Basic World Building uses the tools from 1981’s Basic Dungeons & Dragons and Expert D&D and re-imagined in Old-School Essentials to build a starting campaign setting. Even though it is based on Basic D&D, it could be used with other D&D rules or fantasy RPGs.
Sometimes you need a new campaign quickly. I prepped a new Old-School Essentials campaign in two weeks by using the setting Neverland. I made some changes to Old-School Essentials to make it easier for players used to later editions of D&D while also adding in the setting and people of Neverland.
Two big changes to OSE smooths the way for newer players. One is ascending armor class and that is already an available optional rule. Two is reversing ability checks. Currently, ability checks are roll equal to or under the ability score. This can be changed to roll over easily enough. Subtract each ability score from 20 to create an ability check. Roll this number or higher on a d20 with penalties of -1 to -4 or bonuses of +1 to +4 to the roll as needed.
I also allowed some players to reroll their ability scores once. If they only ended up with one score with a bonus of +1 and had two or more scores with penalties, I usually allowed them to reroll.
I also used most of the other optional rules in OSE except high levels and THAC0. I stuck with just the core rules, although we are gradually adding in advanced rules as needed as we continue to play. Finally, I decided Neverland uses lei as money. One lei equals one gold, but the lei only retains 10% of its value as the flowers don’t last. The PCs will get full XP but the gold count won’t go too high too fast. Of course, if they find pirate treasure of gold doubloons that will be actual gold pieces.
Neverland is a unique setting that many of players were surprised by. They still aren’t sure what Neverland is exactly about and are curious to learn more. Neverland itself has several conflicting tribes like the Lost Boys, pirates, and mermaids. A tropical island, Neverland has connections to Elphame (fairyland), so both locations are easily explored by PCs. Neverland has a hex map for exploration with lists of random events and creatures. Elphame’s locations shift, so a random roll connects various locations as the PCs work their way toward their destination.
I knew for the first adventure I didn’t need a dungeon or make it too combat heavy. I decided to start with salvaging items from a ship that exploded and sank offshore. This encounter worked for keeping things simple and not too dangerous. I included magical plants the PCs could use, driftwood to make a makeshift boat and a rowboat of skeleton pirates for the cleric to chase away.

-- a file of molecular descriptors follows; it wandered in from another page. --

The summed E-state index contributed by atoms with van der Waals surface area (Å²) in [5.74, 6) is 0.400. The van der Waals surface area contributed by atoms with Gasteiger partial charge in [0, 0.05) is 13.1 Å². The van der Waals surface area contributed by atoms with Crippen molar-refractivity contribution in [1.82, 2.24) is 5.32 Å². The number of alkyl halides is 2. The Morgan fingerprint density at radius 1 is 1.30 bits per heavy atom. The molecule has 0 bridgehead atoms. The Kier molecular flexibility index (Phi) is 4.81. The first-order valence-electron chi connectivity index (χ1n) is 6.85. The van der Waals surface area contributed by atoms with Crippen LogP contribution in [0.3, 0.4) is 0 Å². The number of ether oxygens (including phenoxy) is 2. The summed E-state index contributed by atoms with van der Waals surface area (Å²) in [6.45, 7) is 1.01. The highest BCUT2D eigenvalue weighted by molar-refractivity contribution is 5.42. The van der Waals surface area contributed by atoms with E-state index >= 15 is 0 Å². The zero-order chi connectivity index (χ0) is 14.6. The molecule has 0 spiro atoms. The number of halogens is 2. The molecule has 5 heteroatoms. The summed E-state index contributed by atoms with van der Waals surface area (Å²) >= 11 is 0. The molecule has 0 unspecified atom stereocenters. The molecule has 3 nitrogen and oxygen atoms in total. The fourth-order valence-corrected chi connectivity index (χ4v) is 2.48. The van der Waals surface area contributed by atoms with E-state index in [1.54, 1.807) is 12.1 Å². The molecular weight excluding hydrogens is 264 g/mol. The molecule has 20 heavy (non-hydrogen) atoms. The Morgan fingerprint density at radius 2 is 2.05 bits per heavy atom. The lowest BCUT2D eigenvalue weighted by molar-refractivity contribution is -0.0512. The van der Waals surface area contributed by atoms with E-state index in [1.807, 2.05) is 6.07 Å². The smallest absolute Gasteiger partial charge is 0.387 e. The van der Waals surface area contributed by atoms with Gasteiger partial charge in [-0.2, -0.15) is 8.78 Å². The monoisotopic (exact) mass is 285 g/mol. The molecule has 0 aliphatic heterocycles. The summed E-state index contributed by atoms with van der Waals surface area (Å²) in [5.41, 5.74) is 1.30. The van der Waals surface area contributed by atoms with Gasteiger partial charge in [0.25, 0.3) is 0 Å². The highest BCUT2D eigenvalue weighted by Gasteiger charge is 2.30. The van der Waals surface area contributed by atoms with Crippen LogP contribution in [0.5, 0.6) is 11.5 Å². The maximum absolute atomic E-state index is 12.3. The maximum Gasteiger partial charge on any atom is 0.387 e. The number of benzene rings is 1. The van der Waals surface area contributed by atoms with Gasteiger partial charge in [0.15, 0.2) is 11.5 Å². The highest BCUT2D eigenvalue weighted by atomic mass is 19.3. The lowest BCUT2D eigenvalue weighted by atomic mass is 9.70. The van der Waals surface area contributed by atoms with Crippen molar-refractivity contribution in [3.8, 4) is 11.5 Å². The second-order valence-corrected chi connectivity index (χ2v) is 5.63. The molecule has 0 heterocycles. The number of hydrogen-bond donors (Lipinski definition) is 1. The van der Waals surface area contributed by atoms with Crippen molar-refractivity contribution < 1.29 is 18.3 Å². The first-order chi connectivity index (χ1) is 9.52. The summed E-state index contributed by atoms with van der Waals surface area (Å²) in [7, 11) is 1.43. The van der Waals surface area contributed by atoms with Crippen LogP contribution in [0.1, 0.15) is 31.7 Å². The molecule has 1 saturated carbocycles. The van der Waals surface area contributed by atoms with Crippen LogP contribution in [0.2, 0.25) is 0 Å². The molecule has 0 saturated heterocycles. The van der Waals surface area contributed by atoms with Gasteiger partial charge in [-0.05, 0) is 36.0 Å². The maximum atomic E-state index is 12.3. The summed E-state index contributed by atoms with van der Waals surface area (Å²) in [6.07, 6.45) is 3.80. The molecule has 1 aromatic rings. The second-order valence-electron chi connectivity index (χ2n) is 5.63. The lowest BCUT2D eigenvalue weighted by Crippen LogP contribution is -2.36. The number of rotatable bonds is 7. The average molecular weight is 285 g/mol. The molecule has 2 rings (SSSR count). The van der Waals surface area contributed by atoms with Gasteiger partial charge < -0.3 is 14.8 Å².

I pulled magic items from The Book of Marvelous Magic to provide unique magic items for the party. They included an anchor that could animate and swim and fight and a fairy wheel that allowed levitation in a wheel rolling motion.
It didn’t really work as I planned. Some players didn’t realize you could salvage lost gear from the ship, some didn’t want to oppose the skeleton pirates, and others were not interested in the magical plants. I still like this starting encounter, but a better explanation of old school might have been needed.
That was followed up with an encounter about hurling, a game with two opposing teams. Neverland teams included pirates, mermaids, dryads, and Lost Boys. Pan and Captain Hook did not show as this was an off season game and the PCs were not ready to face off against such powerful NPCs.
Because the game was virtual, it was hard for the players to keep track. I did like the combination of skill checks to throw and catch versus body checking by making an attack roll. The large prize provided many XP and the PCs had to work really hard to win. Everyone who used body checking used subdual damage, so while some PCs went down, none died.
With the XP earned from the grand prize lei, the thief advanced in level. Others PCs were close as well such as the cleric.
To the starting setting of Neverland, I added two additional factions. The Keepers follow a power they call the Lighthouse. This powerful force works like a giant beacon pulling civilization together and pouring out magical and societal power. Young Keepers travel, mapping trade rates and creating treaties and exploring. Some go on foot, some by horse, and others by boat. Older Keepers build an actual fortified lighthouse inside settlements for use by the community and along the shore as actual physical beacons of protection. Keepers are rugged and independent, although most will help others Keepers out when needed. They don’t have a large hierarchy and tend to work at the local level.
I also brought back the Barrier Knights. On the surface, Barrier Knights uphold Law and are in constant tension with other Knights who uphold Neutrality and Chaos. But in reality, all are fueled by the Verge, a powerful source of magic and life. The Verge, though, has a deeper purpose goes beyond the squabbles of the three orders. The Verge keeps out Nothingness, Unmaking, Annihilation, beings of madness who don’t want law and order or anarchy but the utter undoing of all reality. The Verge serves as a boundary holding these beings as bay. And it has been strong the whole the order stood and even after the order fell and most of the Knights died or disappeared. The status quo is likely to change soon.
Combing Neverland with Old-School Essentials results in a wonderful and quirky world. And not just one island. Neverland is one island on an entire planet in an infinite universe filled with planets on one plane out of many different planes and dimensions. Many different beings, powers, people, monsters, and other weirdness are waiting to be discovered and interacted with. With so many options, Neverland can fuel an OSE campaign for months. More on Neverland next month.
Picture credit: Pixabay.
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